Interestingly, this is a contemporary tale, which comes as a bit of a surprise – it’s only when we see Pierre’s horny daughter Clarisse (Pascale Rivault) clad in jeans and boots -in the few scenes where she isn’t banging the much put-upon servant Ifany (Hassane Fall), the constant interruption of their carnal activity being a running joke – that we realise that this film isn’t a period piece, so old-fashioned are the locations, the clothing and even the attitudes – arranged marriages in non-royal European families in the mid-Seventies?

For a supposed soft porn film, La Bête certainly takes its time in showing any sex. If we discount the startlingly graphic opening scenes of horse copulation – and unless you have very specialised tastes, it’s unlikely that you’ll find this footage especially erotic – then we are some twenty minutes into the film before we have any nudity, and the only sexual activity in the first hour involves Clarisse and Ifany in short bursts that are briefly explicit (we see a semi-erect penis, for instance) but not exactly the traditional stuff of soft porn, being as much comic relief as erotica. However, we are being lulled into a false sense of security.

When Lucy takes to her bed, her passions have been inflamed enough for her to spend the night masturbating, while dreaming about Romilda de l’Esperance (Sirpa Lane), who according to legend met a beast in the woods and shagged him to death. It’s this dream that makes use of the original Immoral Tales footage, as it is intercut with shots of Lucy, clad in a tantalising see-through nightdress, rolls around on the bed, fingering herself, splashing water across her breasts and tearing off her clothes. These scenes alone are remarkably erotic – Lisbeth Hummel proves to be quite the sex kitten when given the chance, her exquisite body and brazen behaviour sure to turn on many a viewer. But it is the dream sequence that still has the power to startle.

This short story has Euro starlet Sirpa Lane (who went from high-end erotica like this and Roger Vadim’s Charlotte to rather more low-rent Eurotrash cinema such Nazi Love Camp 27 and Papaya: Love Goddess of the Cannibals) being chased through the woods by the titular beast, a hairy bear-like creature with a dog-face and a growing erection. She loses her clothes along the way and is finally captured, whereupon the beast rapes her (though not before engaging in a spot of cunnilingus). However, once her passions are inflamed, she proves too much of a match for the Beast, and her sexual rapaciousness eventually causes him to expire as she masturbates, sucks and screws the poor creature into deadly exhaustion.

This is astonishing stuff, even today. If we leave aside the BBFC-baiting issue of a rape victim coming to enjoy her abuse – and I assume the censors realised that this hardly constituted realism and so was unlikely to encourage such beliefs – then we are still left with scenes of a woman having vigorous sex with an animal, who continually ejaculates from his monster cock. Yes, it’s a man in a (surprisingly well-crafted) suit, not a real animal. But still, the mere implication is shocking enough – bestiality has not proved to be a subject that many respectable filmmakers have wanted to tackle – and the footage is so wonderfully outrageous and in such bad taste that it’s no wonder critics were appalled. Shot when hardcore porn was still a new thing for much of the world, you can imagine them wondering where the line might be drawn.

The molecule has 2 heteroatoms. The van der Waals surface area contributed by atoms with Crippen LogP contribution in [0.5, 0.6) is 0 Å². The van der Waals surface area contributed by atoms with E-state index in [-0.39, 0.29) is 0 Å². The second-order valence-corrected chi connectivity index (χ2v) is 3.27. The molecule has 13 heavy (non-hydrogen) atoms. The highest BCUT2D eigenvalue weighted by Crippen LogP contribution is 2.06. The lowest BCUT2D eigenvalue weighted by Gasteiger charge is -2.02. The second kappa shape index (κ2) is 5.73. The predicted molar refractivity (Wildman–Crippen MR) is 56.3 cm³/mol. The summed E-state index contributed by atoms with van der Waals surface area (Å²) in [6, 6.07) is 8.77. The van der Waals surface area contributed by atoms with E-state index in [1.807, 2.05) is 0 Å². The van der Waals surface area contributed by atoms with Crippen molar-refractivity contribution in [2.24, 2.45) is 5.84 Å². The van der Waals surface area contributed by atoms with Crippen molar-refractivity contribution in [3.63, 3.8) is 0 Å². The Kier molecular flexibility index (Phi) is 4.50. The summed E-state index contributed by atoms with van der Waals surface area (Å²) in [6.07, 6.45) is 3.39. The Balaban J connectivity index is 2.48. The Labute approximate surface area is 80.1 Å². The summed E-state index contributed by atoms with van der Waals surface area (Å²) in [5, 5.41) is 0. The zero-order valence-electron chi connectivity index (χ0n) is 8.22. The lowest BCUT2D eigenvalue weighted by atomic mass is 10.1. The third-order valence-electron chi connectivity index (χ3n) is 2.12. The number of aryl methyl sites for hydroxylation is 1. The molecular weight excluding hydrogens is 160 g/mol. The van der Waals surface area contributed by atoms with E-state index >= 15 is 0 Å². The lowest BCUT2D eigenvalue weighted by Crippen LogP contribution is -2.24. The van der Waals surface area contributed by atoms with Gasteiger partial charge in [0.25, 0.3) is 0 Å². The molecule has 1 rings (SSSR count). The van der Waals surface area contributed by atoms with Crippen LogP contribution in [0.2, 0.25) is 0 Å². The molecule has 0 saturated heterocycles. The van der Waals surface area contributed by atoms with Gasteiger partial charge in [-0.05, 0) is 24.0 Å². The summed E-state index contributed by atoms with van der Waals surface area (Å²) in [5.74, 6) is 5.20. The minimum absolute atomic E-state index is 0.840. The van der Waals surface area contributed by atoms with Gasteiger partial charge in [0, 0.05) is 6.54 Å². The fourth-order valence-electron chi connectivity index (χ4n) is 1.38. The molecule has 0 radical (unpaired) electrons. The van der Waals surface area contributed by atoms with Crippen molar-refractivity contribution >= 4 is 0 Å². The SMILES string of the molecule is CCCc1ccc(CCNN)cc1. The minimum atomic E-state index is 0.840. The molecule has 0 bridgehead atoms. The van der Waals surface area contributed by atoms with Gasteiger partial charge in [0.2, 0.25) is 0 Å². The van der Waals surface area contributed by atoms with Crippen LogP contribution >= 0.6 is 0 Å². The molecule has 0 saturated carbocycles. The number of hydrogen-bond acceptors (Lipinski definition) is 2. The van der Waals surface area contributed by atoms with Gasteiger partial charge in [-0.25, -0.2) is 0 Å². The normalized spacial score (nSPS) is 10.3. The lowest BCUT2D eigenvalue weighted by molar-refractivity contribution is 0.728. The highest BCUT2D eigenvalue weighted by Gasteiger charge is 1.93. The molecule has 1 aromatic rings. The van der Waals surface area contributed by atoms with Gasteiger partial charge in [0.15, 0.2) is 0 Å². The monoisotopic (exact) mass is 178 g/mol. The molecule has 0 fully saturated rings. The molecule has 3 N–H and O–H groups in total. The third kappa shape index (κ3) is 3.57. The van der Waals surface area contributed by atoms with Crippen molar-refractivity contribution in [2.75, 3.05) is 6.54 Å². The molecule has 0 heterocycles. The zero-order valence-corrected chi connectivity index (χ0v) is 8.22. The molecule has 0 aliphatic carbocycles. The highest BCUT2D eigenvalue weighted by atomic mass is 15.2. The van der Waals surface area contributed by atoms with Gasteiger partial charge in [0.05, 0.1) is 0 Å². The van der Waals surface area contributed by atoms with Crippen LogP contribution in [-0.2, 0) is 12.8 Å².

The film follows this dream sequence with an amusing and cynical coda that reveals just why this marriage was doomed to failure, though by this point I imagine the more delicate viewers would have long since stopped watching.

In many ways, La Bête feels like the archetypal Borowczyk film, despite the outrageous content of the Beast sequence. It’s the sort of film that would always confuse mainstream critics – a collision of high art and low taste, an unquestionably serious (if humorous) film that is masterfully crafted and yet which seems to be deliberately aiming at the lowest common denominator. How could anyone who drew a line in the sand between art and exploitation ever hope to understand a movie like this, so cheerfully crass and yet so obviously refined? It’s certainly the Borowczyk film I would suggest to someone exploring his (erotic) work for the first time, and it might well be his most popular film these days. I’m not sure it’s his best work, but it’s certainly his most unforgettable. And it’s also a film that rewards repeated viewing – the shock of the Beast scenes can be a bit overwhelming the first time around, but each time you watch it again, you’ll find some new little touches to entrance you. Those people who still think Boro pissed away his career with his erotic films should open their eyes and their minds – they’ll discover a filmmaker who found his niche and made some of the most impressive, startling, exciting and challenging films of the 1970s in any genre.